On a 36 currency basis, the REER was 119.57 now, slightly lower than 119.61 in September.A figure above 100 indicates strength of the rupee.
The Business Standard, New Delhi, 5th December 2017


Popular posts from this blog

Shrinking footprints of foreign banks in India

Shrinking footprints of foreign banks in India Foreign banks are increasingly shrinking their presence in India and are also becoming more conservative than private and public sector counterparts. While many of them have sold some of their businesses in India as part of their global strategy, some are trying to keep their core expertise intact. Others are branching out to newer areas to continue business momentum.For example, HSBC and Barclays Bank in India have got out of the retail business, whereas corporate-focused Standard Chartered Bank is now trying to increase its focus on retail “Building a retail franchise is a huge exercise and takes a long time. You cannot afford to lose it,” said Shashank Joshi, Bank of Tokyo-Mitsubishi UFJ’s India head.According to the Reserve Bank of India (RBI) data, foreign banks’ combined loan book shrunk nearly 10 per cent from Rs 3.78 trillion in fiscal 2015-16 to Rs 3.42 trillion last financial year. The banking industry, which includes foreign banks…

New money laundering norms stump jewellery sector

New money laundering norms stump jewellery sector Dealers with turnover of Rs 2 crore and above covered; industry says threshold too low The central government has notified the money laundering rules for the gems and jewellery sector with immediate effect. Now, any entity deals in precious metals, precious stones, or other high-value goods and has a turnover of Rs 2 crore or more in a financial year will be covered under the Prevention of Money Laundering Act, 2002 (PMLA, 2002). The limit of Rs 2 crore would be calculated on the basis of the previous year’s turnover, said the notification. The directorate general of goods and service tax intelligence has been appointed under the Act. Sources said the government’s move to apply the PMLA to the jewellery sector was a fallout of income-tax raids on jewellers soon after demonetisation last November, when it was found that they sold gold and jewellery at a huge premium and accepted old currency notes as payment. The notification, issued on Augus…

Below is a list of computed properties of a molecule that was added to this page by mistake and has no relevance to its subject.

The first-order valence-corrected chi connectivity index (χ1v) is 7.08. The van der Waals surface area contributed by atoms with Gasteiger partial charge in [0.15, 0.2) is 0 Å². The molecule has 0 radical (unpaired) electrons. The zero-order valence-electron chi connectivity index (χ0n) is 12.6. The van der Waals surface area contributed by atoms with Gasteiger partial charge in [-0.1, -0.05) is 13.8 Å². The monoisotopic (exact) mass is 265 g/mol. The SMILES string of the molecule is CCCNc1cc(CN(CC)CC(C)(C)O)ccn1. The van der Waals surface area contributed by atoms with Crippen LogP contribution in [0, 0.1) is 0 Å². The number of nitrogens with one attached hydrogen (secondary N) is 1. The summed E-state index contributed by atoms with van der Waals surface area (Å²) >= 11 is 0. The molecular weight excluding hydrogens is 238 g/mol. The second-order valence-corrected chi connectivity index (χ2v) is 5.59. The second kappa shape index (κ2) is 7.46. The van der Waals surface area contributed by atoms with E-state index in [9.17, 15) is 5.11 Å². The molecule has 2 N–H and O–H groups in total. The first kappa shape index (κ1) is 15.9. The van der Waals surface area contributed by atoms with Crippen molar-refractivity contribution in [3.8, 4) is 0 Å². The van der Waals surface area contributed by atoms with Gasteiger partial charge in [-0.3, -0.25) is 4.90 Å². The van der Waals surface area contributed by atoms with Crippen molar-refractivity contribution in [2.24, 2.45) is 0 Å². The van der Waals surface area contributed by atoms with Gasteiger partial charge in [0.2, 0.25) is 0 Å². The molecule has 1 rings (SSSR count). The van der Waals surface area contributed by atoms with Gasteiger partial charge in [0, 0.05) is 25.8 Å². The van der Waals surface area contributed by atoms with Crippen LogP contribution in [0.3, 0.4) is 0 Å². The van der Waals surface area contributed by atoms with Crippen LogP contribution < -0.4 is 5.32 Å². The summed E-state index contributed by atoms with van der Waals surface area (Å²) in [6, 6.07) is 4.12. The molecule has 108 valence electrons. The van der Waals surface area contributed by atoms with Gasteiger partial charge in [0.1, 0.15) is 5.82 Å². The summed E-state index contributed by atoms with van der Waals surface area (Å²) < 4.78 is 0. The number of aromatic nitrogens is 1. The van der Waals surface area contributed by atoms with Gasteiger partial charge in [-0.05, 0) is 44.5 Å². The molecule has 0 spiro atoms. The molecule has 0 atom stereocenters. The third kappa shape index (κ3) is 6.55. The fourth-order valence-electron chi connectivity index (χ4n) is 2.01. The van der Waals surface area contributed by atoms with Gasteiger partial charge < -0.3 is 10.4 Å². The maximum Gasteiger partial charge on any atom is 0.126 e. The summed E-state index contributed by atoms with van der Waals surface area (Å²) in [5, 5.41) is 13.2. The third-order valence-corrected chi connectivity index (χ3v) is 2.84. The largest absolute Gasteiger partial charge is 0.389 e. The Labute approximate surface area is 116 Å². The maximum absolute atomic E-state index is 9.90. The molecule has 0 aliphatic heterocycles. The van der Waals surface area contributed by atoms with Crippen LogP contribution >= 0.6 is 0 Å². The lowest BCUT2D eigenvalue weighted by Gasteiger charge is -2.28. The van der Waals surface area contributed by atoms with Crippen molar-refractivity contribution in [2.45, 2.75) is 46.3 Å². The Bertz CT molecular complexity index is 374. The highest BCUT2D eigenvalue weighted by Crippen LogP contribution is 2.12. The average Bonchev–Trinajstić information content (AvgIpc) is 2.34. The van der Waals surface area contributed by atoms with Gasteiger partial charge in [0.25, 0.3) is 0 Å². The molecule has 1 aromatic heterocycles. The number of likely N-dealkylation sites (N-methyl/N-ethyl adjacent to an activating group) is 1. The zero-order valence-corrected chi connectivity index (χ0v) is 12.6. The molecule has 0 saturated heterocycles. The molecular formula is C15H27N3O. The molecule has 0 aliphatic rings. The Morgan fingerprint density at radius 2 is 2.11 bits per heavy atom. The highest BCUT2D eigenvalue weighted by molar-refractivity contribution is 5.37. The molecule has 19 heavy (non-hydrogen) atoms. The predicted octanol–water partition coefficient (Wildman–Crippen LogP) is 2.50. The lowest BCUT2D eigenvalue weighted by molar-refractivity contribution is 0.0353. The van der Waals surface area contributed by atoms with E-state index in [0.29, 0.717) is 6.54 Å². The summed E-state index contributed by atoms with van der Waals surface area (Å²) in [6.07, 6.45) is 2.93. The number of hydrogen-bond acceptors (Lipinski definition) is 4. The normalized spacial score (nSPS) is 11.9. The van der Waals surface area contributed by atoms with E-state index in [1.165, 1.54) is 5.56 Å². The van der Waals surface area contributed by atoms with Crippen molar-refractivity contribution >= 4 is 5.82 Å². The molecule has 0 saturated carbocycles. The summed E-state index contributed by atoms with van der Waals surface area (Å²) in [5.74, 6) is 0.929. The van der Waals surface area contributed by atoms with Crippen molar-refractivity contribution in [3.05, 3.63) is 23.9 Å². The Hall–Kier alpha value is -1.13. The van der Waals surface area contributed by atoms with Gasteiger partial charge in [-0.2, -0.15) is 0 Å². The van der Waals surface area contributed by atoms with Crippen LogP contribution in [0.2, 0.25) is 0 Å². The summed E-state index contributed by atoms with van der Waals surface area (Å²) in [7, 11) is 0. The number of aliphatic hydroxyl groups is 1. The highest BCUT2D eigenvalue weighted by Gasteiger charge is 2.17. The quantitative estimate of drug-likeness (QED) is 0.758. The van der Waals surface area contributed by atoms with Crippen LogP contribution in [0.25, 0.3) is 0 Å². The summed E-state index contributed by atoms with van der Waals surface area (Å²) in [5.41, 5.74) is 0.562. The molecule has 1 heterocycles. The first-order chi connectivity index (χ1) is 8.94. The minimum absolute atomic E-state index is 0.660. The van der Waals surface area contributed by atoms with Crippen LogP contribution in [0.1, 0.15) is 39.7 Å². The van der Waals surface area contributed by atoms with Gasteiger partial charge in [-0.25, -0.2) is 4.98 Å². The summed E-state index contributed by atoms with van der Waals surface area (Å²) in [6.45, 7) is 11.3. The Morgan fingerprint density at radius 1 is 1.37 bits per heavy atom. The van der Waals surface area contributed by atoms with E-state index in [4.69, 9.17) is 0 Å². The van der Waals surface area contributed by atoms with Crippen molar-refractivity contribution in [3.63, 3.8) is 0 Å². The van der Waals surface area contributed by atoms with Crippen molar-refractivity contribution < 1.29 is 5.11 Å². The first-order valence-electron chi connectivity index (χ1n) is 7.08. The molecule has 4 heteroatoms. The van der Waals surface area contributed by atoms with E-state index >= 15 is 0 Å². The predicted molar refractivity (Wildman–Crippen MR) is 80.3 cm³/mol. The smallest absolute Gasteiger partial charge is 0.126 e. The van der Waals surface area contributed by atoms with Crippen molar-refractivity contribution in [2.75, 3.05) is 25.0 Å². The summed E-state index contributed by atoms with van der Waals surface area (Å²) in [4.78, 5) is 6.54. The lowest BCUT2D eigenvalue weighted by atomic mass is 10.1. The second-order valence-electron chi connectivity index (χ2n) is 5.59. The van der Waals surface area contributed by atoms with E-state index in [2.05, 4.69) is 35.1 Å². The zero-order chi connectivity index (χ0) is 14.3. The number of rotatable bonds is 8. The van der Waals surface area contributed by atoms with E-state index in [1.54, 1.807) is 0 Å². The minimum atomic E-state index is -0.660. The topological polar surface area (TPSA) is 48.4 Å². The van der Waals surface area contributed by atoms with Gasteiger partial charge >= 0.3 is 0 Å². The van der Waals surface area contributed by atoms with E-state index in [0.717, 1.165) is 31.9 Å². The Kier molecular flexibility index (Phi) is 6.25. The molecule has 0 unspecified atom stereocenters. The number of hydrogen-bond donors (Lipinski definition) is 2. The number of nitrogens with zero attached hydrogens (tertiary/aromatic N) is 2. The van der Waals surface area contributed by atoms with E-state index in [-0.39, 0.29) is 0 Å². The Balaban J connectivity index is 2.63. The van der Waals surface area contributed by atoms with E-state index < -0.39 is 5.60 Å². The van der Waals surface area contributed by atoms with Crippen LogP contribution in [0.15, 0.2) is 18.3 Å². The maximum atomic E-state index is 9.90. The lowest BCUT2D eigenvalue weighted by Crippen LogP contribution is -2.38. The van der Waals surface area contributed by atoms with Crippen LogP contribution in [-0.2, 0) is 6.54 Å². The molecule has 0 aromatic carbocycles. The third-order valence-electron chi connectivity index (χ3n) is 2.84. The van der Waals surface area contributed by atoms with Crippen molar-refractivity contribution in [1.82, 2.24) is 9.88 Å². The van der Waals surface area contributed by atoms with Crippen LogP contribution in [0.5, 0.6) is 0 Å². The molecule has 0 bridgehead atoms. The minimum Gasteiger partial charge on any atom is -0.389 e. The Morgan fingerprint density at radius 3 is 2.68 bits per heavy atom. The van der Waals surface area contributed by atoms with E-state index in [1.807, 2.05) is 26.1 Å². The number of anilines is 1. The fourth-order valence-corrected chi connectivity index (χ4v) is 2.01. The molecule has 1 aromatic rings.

Confusion over branded food GST

Confusion over branded food GST The GST Council's statement over the weekend on applying tax on branded food items has left most of the trade confused.

Even though the Council has not changed the rates on food -0 per cent on unbranded stuff and 5 per cent on brands -many small traders who didn't levy GST earlier said they could come under the 5 per cent slab after the clarification.

While they predicted some increase in consumer prices, large players said they can absorb GST in many ways and keep prices steady.

"Trade is confused and hence on behalf of our chamber, we have asked our members to go ahead and charge 5 per cent GST," said Sushil Sureka, general secretary of the Ahilya Chamber of Commerce and Industry in Indore.

The statement clarifying the application of GST came after some businesses were found deregistering their brands and selling under corporate brand name without paying tax, after the Council exempted unbranded food from the new all-encompassing indirec…